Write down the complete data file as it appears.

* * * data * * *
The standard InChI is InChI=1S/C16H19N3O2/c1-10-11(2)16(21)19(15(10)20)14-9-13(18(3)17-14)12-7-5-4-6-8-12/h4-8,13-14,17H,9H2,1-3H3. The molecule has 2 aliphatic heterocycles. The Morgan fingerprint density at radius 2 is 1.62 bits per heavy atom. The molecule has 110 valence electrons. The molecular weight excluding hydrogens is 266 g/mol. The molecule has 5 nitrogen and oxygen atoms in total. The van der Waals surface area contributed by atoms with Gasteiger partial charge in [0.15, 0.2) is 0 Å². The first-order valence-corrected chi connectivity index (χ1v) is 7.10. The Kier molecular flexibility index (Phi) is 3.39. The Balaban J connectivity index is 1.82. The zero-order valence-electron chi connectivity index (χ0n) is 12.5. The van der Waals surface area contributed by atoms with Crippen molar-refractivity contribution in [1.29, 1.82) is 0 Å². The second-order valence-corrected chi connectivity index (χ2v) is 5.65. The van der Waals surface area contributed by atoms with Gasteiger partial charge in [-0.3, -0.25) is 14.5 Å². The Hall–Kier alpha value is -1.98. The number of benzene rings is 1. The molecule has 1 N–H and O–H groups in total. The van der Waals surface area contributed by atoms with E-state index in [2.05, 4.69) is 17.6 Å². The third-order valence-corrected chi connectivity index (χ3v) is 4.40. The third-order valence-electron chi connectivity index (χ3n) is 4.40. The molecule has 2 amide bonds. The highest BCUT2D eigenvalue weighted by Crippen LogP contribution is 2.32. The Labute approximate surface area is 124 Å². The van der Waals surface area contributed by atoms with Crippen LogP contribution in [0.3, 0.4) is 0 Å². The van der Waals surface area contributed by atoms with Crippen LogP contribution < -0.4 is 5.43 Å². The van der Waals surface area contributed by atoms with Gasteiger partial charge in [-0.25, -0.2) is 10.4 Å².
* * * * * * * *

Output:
The standard InChI is InChI=1S/C16H19N3O2/c1-10-11(2)16(21)19(15(10)20)14-9-13(18(3)17-14)12-7-5-4-6-8-12/h4-8,13-14,17H,9H2,1-3H3. The molecule has 2 aliphatic heterocycles. The Morgan fingerprint density at radius 2 is 1.62 bits per heavy atom. The molecule has 110 valence electrons. The molecular weight excluding hydrogens is 266 g/mol. The molecule has 5 nitrogen and oxygen atoms in total. The van der Waals surface area contributed by atoms with Gasteiger partial charge in [0.15, 0.2) is 0 Å². The first-order valence-corrected chi connectivity index (χ1v) is 7.10. The Kier molecular flexibility index (Phi) is 3.39. The Balaban J connectivity index is 1.82. The zero-order valence-electron chi connectivity index (χ0n) is 12.5. The van der Waals surface area contributed by atoms with Crippen molar-refractivity contribution in [1.29, 1.82) is 0 Å². The second-order valence-corrected chi connectivity index (χ2v) is 5.65. The van der Waals surface area contributed by atoms with Gasteiger partial charge in [-0.3, -0.25) is 14.5 Å². The Hall–Kier alpha value is -1.98. The number of benzene rings is 1. The molecule has 1 N–H and O–H groups in total. The van der Waals surface area contributed by atoms with E-state index in [2.05, 4.69) is 17.6 Å². The third-order valence-corrected chi connectivity index (χ3v) is 4.40. The third-order valence-electron chi connectivity index (χ3n) is 4.40. The molecule has 2 amide bonds. The highest BCUT2D eigenvalue weighted by Crippen LogP contribution is 2.32. The Labute approximate surface area is 124 Å². The van der Waals surface area contributed by atoms with Crippen LogP contribution in [0.3, 0.4) is 0 Å². The van der Waals surface area contributed by atoms with Crippen LogP contribution < -0.4 is 5.43 Å². The van der Waals surface area contributed by atoms with Gasteiger partial charge in [-0.25, -0.2) is 10.4 Å².